State Sen. Hiram Monserrate’s (D-East Elmhurst) fate will likely be decided Thursday afternoon after both sides finished closing arguments in Queens Supreme Court Tuesday afternoon.
Monserrate, 42, faces assault charges for allegedly slashing his girlfriend in the face with a broken glass during a fight in December. Judge William Erlbaum said he would probably have a verdict at 3:30 p.m. Thursday in the non-jury trial.
Monserrate got into a fight with his girlfriend, Karla Giraldo, on Dec. 19, 2008, when he found another man’s police union card in her purse. He threw the card down an incinerator chute in his hallway, causing Giraldo to rush toward the chute to retrieve it. After that, prosecutors allege, the couple continued to fight for two hours before Giraldo asked for a glass of water and Monserrate shoved the glass in her face.
Defense attorney Joseph Tacopina has said Monserrate took the glass of water to a drunken Giraldo, who was half-asleep on his bed. Monserrate tripped and spilled some of the water on Giraldo, who shot upright and collided with the glass in his hand, Tacopina argued.
Medical staff who treated Giraldo testified she had told them her injuries were not an accident and that Monserrate had attacked her. Tacopina contended the doctors and nurses either misinterpreted Giraldo’s statements or acted together in an attempt to bring down the senator.
There were few surprises Tuesday as prosecutor Scott Kessler and Tacopina took three hours each to rehash their cases.
“One’s feelings, one’s suspicions, one’s instincts are not proof beyond a reasonable doubt,” Tacopina said, maintaining Giraldo’s injuries were accidental and Monserrate used “reasonable force” to get his panicked girlfriend to a hospital. “An intellectual, logical analysis will reach one conclusion: that the prosecution has failed in its burden.”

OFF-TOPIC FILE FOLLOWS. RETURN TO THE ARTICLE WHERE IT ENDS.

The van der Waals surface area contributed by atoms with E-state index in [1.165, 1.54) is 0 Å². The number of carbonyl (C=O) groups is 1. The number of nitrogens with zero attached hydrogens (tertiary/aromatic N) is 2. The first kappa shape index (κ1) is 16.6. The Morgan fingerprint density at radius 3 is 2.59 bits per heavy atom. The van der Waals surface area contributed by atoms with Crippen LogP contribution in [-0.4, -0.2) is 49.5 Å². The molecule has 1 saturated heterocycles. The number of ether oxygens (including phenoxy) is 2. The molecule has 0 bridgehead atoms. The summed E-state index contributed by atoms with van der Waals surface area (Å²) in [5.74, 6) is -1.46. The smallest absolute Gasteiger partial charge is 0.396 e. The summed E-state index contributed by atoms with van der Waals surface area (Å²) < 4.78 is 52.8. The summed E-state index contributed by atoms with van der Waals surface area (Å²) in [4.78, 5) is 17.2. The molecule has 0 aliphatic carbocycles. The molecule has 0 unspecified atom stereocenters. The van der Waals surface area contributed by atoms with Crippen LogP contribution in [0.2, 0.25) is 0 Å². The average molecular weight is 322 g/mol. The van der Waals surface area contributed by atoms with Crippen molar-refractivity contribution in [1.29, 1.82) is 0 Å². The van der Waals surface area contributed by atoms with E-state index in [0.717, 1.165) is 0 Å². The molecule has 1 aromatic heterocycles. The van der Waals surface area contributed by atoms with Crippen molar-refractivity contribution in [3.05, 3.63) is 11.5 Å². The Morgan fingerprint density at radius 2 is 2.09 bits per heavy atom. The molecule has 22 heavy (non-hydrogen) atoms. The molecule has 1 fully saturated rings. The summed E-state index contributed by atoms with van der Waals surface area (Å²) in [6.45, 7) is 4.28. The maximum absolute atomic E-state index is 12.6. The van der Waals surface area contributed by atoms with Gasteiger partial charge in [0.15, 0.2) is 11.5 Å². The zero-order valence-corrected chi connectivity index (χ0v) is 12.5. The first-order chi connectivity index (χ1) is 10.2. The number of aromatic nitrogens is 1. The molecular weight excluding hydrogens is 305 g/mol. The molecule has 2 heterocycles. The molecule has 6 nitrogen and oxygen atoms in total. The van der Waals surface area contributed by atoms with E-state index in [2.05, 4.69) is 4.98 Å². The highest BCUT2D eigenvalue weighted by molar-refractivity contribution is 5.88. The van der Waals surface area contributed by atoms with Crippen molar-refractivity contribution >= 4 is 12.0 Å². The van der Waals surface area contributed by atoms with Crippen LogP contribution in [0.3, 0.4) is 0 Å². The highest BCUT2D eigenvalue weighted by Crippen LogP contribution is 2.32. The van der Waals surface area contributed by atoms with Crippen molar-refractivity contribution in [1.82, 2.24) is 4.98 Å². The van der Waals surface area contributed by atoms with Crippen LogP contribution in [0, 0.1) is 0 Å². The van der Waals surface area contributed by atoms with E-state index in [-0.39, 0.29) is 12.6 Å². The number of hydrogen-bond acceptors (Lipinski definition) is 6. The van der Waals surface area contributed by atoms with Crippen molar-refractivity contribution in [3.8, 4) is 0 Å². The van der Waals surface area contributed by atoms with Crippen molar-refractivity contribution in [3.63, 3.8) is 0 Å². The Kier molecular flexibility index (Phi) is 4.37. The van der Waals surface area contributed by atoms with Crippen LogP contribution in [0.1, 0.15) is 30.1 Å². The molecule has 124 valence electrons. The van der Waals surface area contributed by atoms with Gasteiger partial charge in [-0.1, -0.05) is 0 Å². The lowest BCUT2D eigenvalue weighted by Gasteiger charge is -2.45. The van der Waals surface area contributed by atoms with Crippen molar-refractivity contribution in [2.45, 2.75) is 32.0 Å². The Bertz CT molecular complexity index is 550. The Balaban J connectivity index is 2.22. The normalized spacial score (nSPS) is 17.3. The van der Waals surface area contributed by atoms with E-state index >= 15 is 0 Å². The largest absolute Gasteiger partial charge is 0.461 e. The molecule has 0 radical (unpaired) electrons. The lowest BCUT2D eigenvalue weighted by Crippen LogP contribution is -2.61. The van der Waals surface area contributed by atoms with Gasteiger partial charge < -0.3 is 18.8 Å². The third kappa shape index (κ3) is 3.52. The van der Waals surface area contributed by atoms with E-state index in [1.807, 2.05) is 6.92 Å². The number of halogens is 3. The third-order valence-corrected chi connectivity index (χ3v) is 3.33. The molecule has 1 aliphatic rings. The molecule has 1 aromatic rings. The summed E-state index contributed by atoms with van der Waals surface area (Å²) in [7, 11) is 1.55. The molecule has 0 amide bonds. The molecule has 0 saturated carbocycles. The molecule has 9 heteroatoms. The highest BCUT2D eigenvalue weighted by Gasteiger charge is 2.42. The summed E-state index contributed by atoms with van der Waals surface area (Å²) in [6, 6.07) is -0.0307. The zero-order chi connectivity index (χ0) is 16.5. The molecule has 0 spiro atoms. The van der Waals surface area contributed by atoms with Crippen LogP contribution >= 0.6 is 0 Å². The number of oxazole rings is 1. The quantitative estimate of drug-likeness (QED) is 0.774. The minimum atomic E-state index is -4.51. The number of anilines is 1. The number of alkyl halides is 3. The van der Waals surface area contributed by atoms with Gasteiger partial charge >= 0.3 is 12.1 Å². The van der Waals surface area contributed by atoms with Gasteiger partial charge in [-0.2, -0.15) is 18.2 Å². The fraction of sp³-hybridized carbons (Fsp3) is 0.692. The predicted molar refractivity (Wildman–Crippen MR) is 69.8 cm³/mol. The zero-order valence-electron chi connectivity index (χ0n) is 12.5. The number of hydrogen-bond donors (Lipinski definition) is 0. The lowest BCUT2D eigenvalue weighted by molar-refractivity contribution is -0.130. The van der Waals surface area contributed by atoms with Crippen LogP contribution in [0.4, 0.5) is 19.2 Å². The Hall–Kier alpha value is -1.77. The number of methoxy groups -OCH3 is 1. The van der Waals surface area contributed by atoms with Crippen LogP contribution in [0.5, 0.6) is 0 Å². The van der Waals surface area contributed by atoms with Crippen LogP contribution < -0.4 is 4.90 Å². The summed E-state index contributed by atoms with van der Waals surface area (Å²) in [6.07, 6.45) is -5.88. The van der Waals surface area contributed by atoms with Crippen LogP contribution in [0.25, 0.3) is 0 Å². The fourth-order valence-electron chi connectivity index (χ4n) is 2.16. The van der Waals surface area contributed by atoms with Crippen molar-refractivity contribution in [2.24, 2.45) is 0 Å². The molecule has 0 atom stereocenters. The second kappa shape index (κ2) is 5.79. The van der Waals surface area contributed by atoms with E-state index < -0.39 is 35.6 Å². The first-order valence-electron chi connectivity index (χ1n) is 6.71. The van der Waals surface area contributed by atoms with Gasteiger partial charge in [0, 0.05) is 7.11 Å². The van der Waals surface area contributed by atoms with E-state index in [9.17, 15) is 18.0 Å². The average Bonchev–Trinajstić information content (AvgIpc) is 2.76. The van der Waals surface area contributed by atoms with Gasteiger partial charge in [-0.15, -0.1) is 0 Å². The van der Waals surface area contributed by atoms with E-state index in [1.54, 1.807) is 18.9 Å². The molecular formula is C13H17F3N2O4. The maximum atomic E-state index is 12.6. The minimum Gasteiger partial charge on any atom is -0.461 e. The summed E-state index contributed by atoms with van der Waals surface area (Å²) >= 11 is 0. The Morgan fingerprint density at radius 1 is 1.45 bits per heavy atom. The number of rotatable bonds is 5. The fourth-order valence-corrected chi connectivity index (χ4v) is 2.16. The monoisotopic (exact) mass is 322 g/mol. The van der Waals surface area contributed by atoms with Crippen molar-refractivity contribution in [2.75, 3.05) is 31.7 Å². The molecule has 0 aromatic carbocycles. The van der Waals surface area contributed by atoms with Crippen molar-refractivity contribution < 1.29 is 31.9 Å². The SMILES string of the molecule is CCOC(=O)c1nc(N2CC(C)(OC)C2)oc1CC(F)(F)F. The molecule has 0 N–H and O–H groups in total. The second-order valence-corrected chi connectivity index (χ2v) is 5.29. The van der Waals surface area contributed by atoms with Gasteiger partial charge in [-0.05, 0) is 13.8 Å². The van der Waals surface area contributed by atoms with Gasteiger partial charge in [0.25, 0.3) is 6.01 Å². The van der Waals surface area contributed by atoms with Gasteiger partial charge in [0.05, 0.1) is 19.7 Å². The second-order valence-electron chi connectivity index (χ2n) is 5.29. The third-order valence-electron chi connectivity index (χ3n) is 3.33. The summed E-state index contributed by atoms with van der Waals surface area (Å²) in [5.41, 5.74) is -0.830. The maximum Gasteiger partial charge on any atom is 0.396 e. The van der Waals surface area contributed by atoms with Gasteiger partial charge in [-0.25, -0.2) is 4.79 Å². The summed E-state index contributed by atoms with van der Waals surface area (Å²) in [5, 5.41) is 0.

Kessler, whose courtroom demeanor is typically more reserved than Tacopina, took a flamboyant approach to his closing statements.
He said Monserrate took the time to change out of a bloody shirt before taking Giraldo to the hospital, contrasting him to First Lady Jackie Kennedy, who stood by as Lyndon Johnson took the presidential oath of office in a dress still stained with her husband’s blood.
Later Kessler said a facialist Giraldo called from the car was really Monserrate’s attempt to find medical care for her without taking her to a hospital.
“Neffie Toro is his Dr. Mudd,” he said, referring to the physician who treated John Wilkes Booth’s leg after he assassinated Abraham Lincoln in 1865.
“You’ve already got a reference in to a 1963 presidential assassination,” Erlbaum mused.
If convicted of felony assault, Monserrate faces up to seven years in prison. He would be forced to resign from the state Senate, leaving the Democrats with a single-vote majority over Republicans.
Monserrate opted for a bench trial after Tacopina feared the camera footage from Monserrate’s apartment building would bias jurors despite the fact it does not show how Giraldo got her injury.
The three-week trial was mostly a quiet affair punctuated by Giraldo’s tears upon viewing the security footage of her rushing down the stairs of Monserrate’s apartment with him hot on her heels. The courtroom got another jolt the first day of testimony when Monserrate’s downstairs neighbor chose to vocalize the scream she said she heard the night of Giraldo’s injury instead of merely describing it.
Giraldo testified she was drunk that night — contradicting her grand jury testimony — and afraid of hospitals and needles, causing her to resist Monserrate’s efforts to take her there.
Kessler got her to admit on the stand that she had had more than one elective surgery, though none to her face.
Reach reporter Jeremy Walsh by e-mail at firstname.lastname@example.org or by phone at 718-229-0300, Ext. 154.
©2009 Community News Group
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